quantum leap

Discuss word origins and meanings.

quantum leap

Post by gdwdwrkr » Thu May 18, 2006 9:51 am

to preserve the coherence of this thread and the rhetorical balance

Having deleteriously deleted a post or two myself, it is occurring to me that , rather than deletion, maybe editing would be better, deleting problematic material, but politely saying that the action has been taken, and helping others to "connectivity."
I'm just sayin.
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quantum leap

Post by spiritus » Sat May 20, 2006 2:13 am

SUBJECTIVE

sub·jec·tive

adjective

Definitions:

1. not impartial: based on somebody's opinions or feelings rather than on facts or evidence

gdwdwrkr wrote: Having deleteriously deleted a post or two myself, it is occurring to me that , rather than deletion, maybe editing would be better, deleting problematic material, but politely saying that the
action has been taken, and helping others to "connectivity."
I'm just sayin.
We understand of course, that this may be Jame's subjective observation.

(Definitions of SUBJECTIVE continued:)

2. philosophy existing by perception: existing only in the mind and not independently of it


We understand this to be an extended metaphor for a thought experiment.

"A thought experiment (from the German term Gedankenexperiment, coined by Hans Christian Ørsted) in the broadest sense is the use of an imagined scenario to help us understand the way things really are. The understanding comes through reflection on the situation. Thought experiment methodology is a priori, rather than empirical, in that it does not proceed by observation or experiment." ---- Wikipedia

( * Selected works listed below provide more info on
the subjectivity of thought experiments and observation. )

Popper, K., "On the Use and Misuse of Imaginary Experiments, Especially in Quantum Theory", pp.442-456, in Popper, K., The Logic of Scientific Discovery, Harper Torchbooks, (New York), 1968.

Rescher, N., "Thought Experiment in Pre-Socratic Philosophy", pp.31-41 in Horowitz, T. & Massey, G.J. (eds.), Thought Experiments in Science and Philosophy, Rowman & Littlefield, (Savage), 1991.

Witt-Hansen, J., "H.C. Örsted, Immanuel Kant and the Thought Experiment", Danish Yearbook of Philosophy, Vol.13, (1996), pp.48-65.

Holyoak, K.J. & Thagard, P., Mental Leaps: Analogy in Creative Thought, A Bradford Book, The MIT Press, (Cambridge), 1995.

Horowitz, T. & Massey, G.J. (eds.), Thought Experiments in Science and Philosophy, Rowman & Littlefield, (Savage), 1991.

Kahn, H., Thinking About the Unthinkable, Discus Books, (New York), 1971.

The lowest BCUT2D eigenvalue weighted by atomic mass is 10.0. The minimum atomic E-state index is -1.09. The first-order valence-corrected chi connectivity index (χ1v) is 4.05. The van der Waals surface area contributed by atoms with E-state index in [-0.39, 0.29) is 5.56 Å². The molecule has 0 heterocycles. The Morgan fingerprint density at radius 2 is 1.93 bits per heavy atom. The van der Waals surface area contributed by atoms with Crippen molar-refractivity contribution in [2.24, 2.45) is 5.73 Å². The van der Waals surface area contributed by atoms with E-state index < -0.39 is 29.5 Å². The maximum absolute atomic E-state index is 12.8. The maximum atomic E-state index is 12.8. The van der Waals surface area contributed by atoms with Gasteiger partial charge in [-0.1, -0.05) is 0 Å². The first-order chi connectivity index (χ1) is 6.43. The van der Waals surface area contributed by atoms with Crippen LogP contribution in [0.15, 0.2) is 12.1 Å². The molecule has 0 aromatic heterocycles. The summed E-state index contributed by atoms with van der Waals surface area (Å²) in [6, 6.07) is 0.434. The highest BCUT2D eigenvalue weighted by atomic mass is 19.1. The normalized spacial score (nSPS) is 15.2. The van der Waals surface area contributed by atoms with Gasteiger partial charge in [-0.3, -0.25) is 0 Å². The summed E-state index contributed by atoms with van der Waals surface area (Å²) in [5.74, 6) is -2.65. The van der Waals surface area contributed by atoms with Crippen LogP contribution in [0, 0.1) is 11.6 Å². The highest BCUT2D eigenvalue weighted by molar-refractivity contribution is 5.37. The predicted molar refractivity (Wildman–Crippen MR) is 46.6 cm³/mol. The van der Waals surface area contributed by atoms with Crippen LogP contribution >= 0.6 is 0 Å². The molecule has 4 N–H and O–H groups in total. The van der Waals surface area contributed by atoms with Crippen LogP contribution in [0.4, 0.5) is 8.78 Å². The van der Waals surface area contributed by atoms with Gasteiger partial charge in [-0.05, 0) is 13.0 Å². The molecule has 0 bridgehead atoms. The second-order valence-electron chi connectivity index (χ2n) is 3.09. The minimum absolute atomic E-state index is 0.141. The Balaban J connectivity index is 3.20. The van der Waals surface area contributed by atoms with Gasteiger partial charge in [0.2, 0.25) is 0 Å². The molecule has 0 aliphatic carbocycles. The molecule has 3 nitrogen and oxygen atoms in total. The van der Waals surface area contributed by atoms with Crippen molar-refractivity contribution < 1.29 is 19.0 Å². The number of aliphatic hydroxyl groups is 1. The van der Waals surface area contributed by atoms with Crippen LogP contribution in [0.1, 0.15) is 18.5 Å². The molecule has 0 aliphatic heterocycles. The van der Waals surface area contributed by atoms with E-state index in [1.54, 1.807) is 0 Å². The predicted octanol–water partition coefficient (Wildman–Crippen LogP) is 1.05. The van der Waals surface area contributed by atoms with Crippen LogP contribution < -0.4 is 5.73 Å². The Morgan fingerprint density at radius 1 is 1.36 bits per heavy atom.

Leatherdale, W.H., The Role of Analogy, Model and Metaphor in Science, North-Holland Publishing Company, (Amsterdam), 1974.

(I've actually read the last two.)

3. medicine observed only by patient: describes a medical condition that is perceived to exist only by the patient and is notrecognizable to anyone else


4. grammar relating to subject of verb: relating to or forming the subject of a verb



gdwdwrkr wrote: ...to preserve the coherence of this thread and the rhetorical balance.

(Italics are mine.--Spiritus.)
gdwdwrkr wrote: ...rather than deletion, maybe editing would be better, deleting problematic material, but politely saying that the action has been taken, and helping others to "connectivity."


I suggested I could be wrong or connective. The word connective has these definitions:

1. link: something that joins two or more people, things, or parts

2. grammar linking word: a word that links sentences, phrases, clauses, or words

3. botany stamen tissue: the tissue that joins the two lobes of an anther in the stamen of a plant


http://encarta.msn.com/dictionary_/connective.html

Though I appreciate your making the suggestion, I don't understand how or why editing, rather then deleting parts of the thread, would contribute to "...helping others to connectivity".
CONNECTIVITY

con·nec·tiv·i·ty
noun

Definition:

ability to communicate with another device: the ability to communicate with another system or piece of hardware or software, or with an Internet site

http://encarta.msn.com/encnet/features/ ... nnectivity
Perhaps, "connectivity" is your "objective".(;-)

In any case, I submit the following 'connective' out of respect for your occupation James:

Plain, but Neat

"Chippendale Press Virginians often placed orders for furniture with the instruction that their purchases were to be "plain, but neat." In 1759 George Washington ordered a bedstead with "neat plain mahogany footposts." The 18th-century cabinetmaker understood this description to mean unadorned, but elegant. When Washington placed his order, he was following the advice given by Thomas Chippendale in The Gentleman and Cabinet-Maker's Director, 1754: "if any of the small Ornaments should be thought superfluous, they may be left out, without spoiling the design." ---http://www.kenmore.org/collections/furn ... iture.html


Prefer your threads plain, but neat? Then never edit----just delete.
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quantum leap

Post by gdwdwrkr » Sat May 20, 2006 12:55 pm

Chippendale Press Virginians. Now that's connective. ;-)
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quantum leap

Post by spiritus » Mon May 22, 2006 9:02 am